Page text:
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Common Core Standards: Mathematical Concepts Your Child Should Learn in Grade 1

In Grade 1, for Common Core Standards, students expand their skills with numbers and incorporate the use of more numbers and details when solving math problems and looking at shapes. Common Core Standards for Grade 1 emphasize four areas:

  • Addition and subtraction of whole numbers: Students develop a more sophisticated understanding of addition and subtraction as they grasp the concepts of add to, take from, put together, and take apart. They may also use comparison subtraction, in which they determine how many more objects are in one group than another. They also acquire strategies for solving addition and subtraction problems more quickly and easily.

  • Whole number relationships and place value: Working primarily with numbers from 1 to 100, students begin to recognize numbers in terms of tens and ones and use this understanding to solve addition and subtraction problems more easily.

  • Length measurements: Students develop an understanding of how to measure in units and how to indirectly compare the measurement of two objects by comparing each object to a third object. Practicing comparing the measurements of multiple objects (especially when the objects aren’t similar) helps your child transfer his understanding of measurements to a wider range of objects that he’ll see in everyday life.

  • Composing and decomposing two- and three-dimensional shapes: Students combine and separate two- and three-dimensional shapes and compare shapes in preparation for understanding properties such as congruence and symmetry.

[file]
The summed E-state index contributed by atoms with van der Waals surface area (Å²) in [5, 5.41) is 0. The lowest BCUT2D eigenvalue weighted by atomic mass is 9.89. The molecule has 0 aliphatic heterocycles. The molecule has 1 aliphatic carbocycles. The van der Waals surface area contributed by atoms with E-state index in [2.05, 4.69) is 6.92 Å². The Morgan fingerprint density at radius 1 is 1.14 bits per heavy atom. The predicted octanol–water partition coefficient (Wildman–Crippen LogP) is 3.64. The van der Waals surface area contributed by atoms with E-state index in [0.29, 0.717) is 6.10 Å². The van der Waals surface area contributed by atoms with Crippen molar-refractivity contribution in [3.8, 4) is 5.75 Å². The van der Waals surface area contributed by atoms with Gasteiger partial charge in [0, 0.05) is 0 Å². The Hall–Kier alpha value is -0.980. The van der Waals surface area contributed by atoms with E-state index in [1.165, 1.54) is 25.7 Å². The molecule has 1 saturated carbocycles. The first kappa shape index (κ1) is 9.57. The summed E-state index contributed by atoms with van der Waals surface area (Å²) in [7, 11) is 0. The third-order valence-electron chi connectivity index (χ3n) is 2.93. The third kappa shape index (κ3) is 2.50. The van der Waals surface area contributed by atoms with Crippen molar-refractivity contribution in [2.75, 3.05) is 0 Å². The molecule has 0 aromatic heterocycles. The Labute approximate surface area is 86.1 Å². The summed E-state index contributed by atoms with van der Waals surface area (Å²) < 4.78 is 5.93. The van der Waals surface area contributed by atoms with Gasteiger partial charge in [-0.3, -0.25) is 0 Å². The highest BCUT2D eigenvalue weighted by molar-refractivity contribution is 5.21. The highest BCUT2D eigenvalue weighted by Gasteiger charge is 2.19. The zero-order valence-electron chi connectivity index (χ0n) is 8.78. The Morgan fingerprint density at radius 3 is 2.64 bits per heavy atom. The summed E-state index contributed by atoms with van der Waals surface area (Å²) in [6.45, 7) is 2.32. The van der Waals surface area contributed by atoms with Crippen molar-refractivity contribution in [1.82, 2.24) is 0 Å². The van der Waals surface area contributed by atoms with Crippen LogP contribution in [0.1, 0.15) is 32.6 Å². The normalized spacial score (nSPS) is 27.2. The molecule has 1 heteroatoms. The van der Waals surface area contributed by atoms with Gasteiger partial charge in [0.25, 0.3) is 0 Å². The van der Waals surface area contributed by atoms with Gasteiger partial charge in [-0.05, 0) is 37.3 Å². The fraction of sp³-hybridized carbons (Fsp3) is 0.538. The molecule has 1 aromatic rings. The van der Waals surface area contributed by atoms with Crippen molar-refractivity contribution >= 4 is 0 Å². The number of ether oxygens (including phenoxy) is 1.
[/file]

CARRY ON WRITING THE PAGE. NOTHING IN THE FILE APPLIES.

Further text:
Operations and algebraic thinking

Addition and subtraction using the numbers 1 to 20 are the primary focus. Students use counting to add on or take away numbers in addition and subtraction problems and practice determining whether equations are true or false.

With a set of concrete objects, give your child groups of objects (such as five spoons and four forks) to add together. In this example, she would count up to nine utensils. Then ask her to write the equation for the problem she just solved — for example, 5 + 4 = 9.

Number and operations in base ten

Students count to 120 and dig deeper into the concept of place value. Students demonstrate that any number in the tens place represents a certain number of tens.

For example, 30 is 3 sets of 10, 80 is 8 sets of 10, and so on. The symbols > (greater than), < (less than), and = (equal to) are used to compare two-digit numbers, and students begin to add and subtract with one- and two-digit numbers within 100.

Continue practicing with place value. Compare the value of numbers using the tens place by using the symbols >, <, and = with numbers from 10 to 90. Challenge your child to explain why numbers are smaller or larger than others by referencing the value of numbers in the tens place.

Measurement and data

The use of measuring continues, including ordering multiple objects by their length and using the length of other objects to indirectly measure and order an object. Students discover how to tell and write time using digital and analog clocks, and they begin to use basic data, such as the number of forks and spoons in your kitchen, to compare and contrast different categories.

Have your child rearrange objects in your home by length — shortest to longest or vice versa. Reinforce your child’s ability to communicate the correct time of day by telling and writing time at various periods during the morning, afternoon, and evening.

Geometry

In Grade 1, students are expected to recognize attributes of shapes and which attributes define certain shapes, such as that a rectangle has four sides, that a circle is round, and so on. Students combine shapes in two and three dimensions to create other shapes and divide shapes into parts. They also become familiar with the concepts and terms half, fourth, and quarter.

Incorporate learning into meal times by having your child practice using the terms half, fourth, and quarter during food preparation. You can also incorporate these skills into playtime with any object that can be separated or divided.

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